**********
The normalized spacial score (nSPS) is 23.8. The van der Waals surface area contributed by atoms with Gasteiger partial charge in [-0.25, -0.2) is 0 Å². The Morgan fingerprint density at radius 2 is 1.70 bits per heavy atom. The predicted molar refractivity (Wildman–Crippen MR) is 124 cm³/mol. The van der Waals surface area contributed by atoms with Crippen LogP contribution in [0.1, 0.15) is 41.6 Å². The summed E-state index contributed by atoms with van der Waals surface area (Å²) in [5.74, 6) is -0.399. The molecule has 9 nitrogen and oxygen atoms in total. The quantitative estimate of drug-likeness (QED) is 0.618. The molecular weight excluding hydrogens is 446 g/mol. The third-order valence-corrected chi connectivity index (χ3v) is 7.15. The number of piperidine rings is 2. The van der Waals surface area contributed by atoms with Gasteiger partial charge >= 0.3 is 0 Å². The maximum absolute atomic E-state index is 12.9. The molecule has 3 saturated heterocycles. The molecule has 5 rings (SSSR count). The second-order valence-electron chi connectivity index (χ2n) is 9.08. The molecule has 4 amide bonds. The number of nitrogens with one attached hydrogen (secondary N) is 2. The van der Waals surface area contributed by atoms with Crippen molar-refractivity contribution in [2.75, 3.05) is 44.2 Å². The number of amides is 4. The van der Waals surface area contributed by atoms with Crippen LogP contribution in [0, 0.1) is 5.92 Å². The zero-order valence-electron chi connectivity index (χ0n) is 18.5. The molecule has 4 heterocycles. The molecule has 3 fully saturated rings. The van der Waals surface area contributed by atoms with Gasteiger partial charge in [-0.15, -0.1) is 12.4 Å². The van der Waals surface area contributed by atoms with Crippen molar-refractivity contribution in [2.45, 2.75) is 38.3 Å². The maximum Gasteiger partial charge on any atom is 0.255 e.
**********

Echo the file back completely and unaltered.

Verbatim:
The normalized spacial score (nSPS) is 23.8. The van der Waals surface area contributed by atoms with Gasteiger partial charge in [-0.25, -0.2) is 0 Å². The Morgan fingerprint density at radius 2 is 1.70 bits per heavy atom. The predicted molar refractivity (Wildman–Crippen MR) is 124 cm³/mol. The van der Waals surface area contributed by atoms with Crippen LogP contribution in [0.1, 0.15) is 41.6 Å². The summed E-state index contributed by atoms with van der Waals surface area (Å²) in [5.74, 6) is -0.399. The molecule has 9 nitrogen and oxygen atoms in total. The quantitative estimate of drug-likeness (QED) is 0.618. The molecular weight excluding hydrogens is 446 g/mol. The third-order valence-corrected chi connectivity index (χ3v) is 7.15. The number of piperidine rings is 2. The van der Waals surface area contributed by atoms with Gasteiger partial charge >= 0.3 is 0 Å². The maximum absolute atomic E-state index is 12.9. The molecule has 3 saturated heterocycles. The molecule has 5 rings (SSSR count). The second-order valence-electron chi connectivity index (χ2n) is 9.08. The molecule has 4 amide bonds. The number of nitrogens with one attached hydrogen (secondary N) is 2. The van der Waals surface area contributed by atoms with Crippen molar-refractivity contribution in [2.75, 3.05) is 44.2 Å². The number of amides is 4. The van der Waals surface area contributed by atoms with Crippen LogP contribution in [0, 0.1) is 5.92 Å². The zero-order valence-electron chi connectivity index (χ0n) is 18.5. The molecule has 4 heterocycles. The molecule has 3 fully saturated rings. The van der Waals surface area contributed by atoms with Gasteiger partial charge in [-0.15, -0.1) is 12.4 Å². The van der Waals surface area contributed by atoms with Crippen molar-refractivity contribution in [2.45, 2.75) is 38.3 Å². The maximum Gasteiger partial charge on any atom is 0.255 e.